Asian powers' carrier craze
Trefor Moss says while Japan, India, China and Russia are busy beefing up their naval power to boost national pride, at least no one seems to be edging ahead. And that's good for regional peace
Aircraft carriers have become the ultimate accessory for Asia's aspiring powers. If you have one - or, even better, a collection - then you're in the big-power club; if you don't, you're still just toiling in the minor leagues of world affairs. Even so, the regional carrier competition has reached a new level of intensity of late, as Japan, India and China (kind of) unveiled new ships within days of each other.
China only half counts because it wasn't a complete aircraft carrier that came to light in a series of long-lens photos splashed across the wonkier parts of the internet; rather, it was a section of one under construction at a Shanghainese shipyard. But it was still an important revelation - proof that China's first indigenous carrier is taking shape and that PLA Navy commanders are getting closer to realising their own briny version of the China Dream, namely a fleet of carriers capable of projecting power around the world.
China already has one carrier, the Liaoning, but it's an old ship originally built by the Soviet Union. Having a brand new carrier, and most importantly one you constructed yourself, bestows a whole new level of prestige.
India has generally struggled to keep pace with China's rapid military modernisation, but in terms of aircraft carriers it actually has its nose in front. The Indians launched their first indigenous carrier, INS Vikrant, last week. For all the national fanfare, the ship is far from complete, and won't enter active service for at least five years.
No matter: India should retain its naval edge over China, at least for now (since no one really knows how many carriers Beijing ultimately plans to build). New Delhi already has one active carrier, an ancient ex-Royal Navy ship, while a second, a one-time Soviet carrier similar to China's, should be in the Indian Navy's hands by the end of this year.
Meanwhile, Japan's biggest warship in seven decades was being launched in Yokohama - the helicopter carrier Izumo, the third in a series of four such light carriers that Tokyo currently plans to build. Unlike the Chinese and Indian carriers, Izumo is not designed as a floating airstrip for fighter jets; it has a less-threatening complement of 14 helicopters instead.
Out of the three, Japan's approach is the most elegant. Operating in a peacetime, post-Fukushima world, Izumo's most important mission will be disaster relief: it has a huge cargo hold in which to transport emergency supplies, and the helicopters with which to deliver them to inaccessible, stricken areas. In peacetime mode, Izumo also operates well within the confines of Japan's pacifist constitution.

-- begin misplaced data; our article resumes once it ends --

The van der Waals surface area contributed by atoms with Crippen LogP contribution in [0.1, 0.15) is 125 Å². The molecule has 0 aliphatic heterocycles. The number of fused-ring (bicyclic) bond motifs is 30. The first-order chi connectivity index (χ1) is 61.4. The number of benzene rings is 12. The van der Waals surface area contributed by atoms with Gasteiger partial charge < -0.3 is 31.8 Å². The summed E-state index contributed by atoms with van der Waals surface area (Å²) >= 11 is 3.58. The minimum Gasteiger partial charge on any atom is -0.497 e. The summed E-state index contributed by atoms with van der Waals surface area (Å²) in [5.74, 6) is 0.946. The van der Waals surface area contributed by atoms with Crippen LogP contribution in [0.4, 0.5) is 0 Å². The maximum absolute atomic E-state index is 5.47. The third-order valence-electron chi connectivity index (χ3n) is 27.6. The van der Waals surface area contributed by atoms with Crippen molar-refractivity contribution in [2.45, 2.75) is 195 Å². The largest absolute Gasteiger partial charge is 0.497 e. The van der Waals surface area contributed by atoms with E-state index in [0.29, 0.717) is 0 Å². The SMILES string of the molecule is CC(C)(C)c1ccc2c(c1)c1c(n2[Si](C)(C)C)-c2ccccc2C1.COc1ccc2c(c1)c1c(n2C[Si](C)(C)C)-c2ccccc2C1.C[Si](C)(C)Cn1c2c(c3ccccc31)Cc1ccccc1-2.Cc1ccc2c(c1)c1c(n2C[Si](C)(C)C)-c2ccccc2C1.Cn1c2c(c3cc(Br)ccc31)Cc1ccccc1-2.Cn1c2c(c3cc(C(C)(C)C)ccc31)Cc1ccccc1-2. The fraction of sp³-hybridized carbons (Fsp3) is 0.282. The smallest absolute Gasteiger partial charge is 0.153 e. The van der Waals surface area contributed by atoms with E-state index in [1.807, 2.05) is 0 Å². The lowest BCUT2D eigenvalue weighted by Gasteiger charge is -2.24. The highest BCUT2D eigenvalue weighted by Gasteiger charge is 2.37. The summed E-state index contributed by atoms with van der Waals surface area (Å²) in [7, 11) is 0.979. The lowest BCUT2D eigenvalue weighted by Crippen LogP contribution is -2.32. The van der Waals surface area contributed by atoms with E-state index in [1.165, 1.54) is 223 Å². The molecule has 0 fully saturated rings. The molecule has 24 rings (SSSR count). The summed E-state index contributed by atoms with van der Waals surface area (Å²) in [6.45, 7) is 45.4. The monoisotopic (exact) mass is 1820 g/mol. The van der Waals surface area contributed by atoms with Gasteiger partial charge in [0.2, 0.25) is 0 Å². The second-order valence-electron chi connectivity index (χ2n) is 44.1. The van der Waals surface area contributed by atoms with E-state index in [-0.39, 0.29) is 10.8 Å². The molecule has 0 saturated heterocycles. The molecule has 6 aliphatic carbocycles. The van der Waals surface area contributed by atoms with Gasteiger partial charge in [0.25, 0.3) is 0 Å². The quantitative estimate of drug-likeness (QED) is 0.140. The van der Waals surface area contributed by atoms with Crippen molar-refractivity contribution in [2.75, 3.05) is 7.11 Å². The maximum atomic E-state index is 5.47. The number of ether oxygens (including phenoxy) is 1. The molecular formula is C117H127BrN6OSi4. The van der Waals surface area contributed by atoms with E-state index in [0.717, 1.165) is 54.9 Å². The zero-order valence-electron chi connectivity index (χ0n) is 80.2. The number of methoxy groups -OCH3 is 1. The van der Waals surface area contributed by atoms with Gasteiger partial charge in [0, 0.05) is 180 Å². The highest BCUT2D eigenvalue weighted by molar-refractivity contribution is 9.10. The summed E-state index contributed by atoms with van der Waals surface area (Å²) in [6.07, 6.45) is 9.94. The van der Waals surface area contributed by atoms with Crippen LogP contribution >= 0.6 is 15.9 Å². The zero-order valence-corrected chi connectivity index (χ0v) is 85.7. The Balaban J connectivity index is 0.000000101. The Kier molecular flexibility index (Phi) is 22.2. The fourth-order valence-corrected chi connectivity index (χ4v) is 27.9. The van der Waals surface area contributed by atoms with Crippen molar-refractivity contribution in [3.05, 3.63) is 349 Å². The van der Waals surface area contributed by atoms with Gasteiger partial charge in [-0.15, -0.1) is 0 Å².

However, humanitarian assistance is hardly the only purpose of what is, after all, a military vessel. Izumo's job is ultimately to help Japan control the seas and the Japanese military could quite easily convert her into a much more potent war-fighter than she already is. With some modifications, Izumo should be able to accommodate the short take-off F-35 fighter jets which Japan is currently buying from the US (though Tokyo has repeatedly insisted that it has no plans to do this). Its cargo bays could be adapted to house troops, while its weapons suite could be enhanced to pack more of an offensive punch.
Japan, rather like the rest of us, is waiting to see how the cards fall before arming up its new carriers.
Nor is China the only country it has to worry about: Russia, with which Tokyo also has an acrimonious territorial dispute, is busy restocking its armed forces as well, and will shortly start building at least two new aircraft carriers to add to the single flat-top it has currently.
In theory, the equilibrium should be preserved so long as these countries' military expansion plans keep pace with one another. China, India, Japan and Russia all appear to be aiming for a fleet of two to four operational carriers by the 2020s, and so while we might reasonably characterise what they are doing as an arms race, at least no single player looks like getting too far ahead of the rest of the pack. Remember also that this particular race already has a front runner who left the others for dust a long time ago, namely the US Navy, with its 10 super-carriers, and numerous other light carriers besides.
Asia's seas are going to get very crowded, especially when you factor in all the new naval ships and submarines which other countries in the region - including Indonesia, South Korea and Vietnam - are acquiring, too. There is some comfort, at least, in the fact that the business of building aircraft carriers is as much about boosting national pride as about boosting real military power.
You can hardly blame a government for seeking to create the impression of great power, both to gain respect abroad and to puff out chests at home. The only danger is that some of Asia's leaders might start to believe their own hype.
Trefor Moss is an independent journalist based in Hong Kong and a former Asia-Pacific editor of Jane's Defence Weekly. He can be followed on Twitter @Trefor1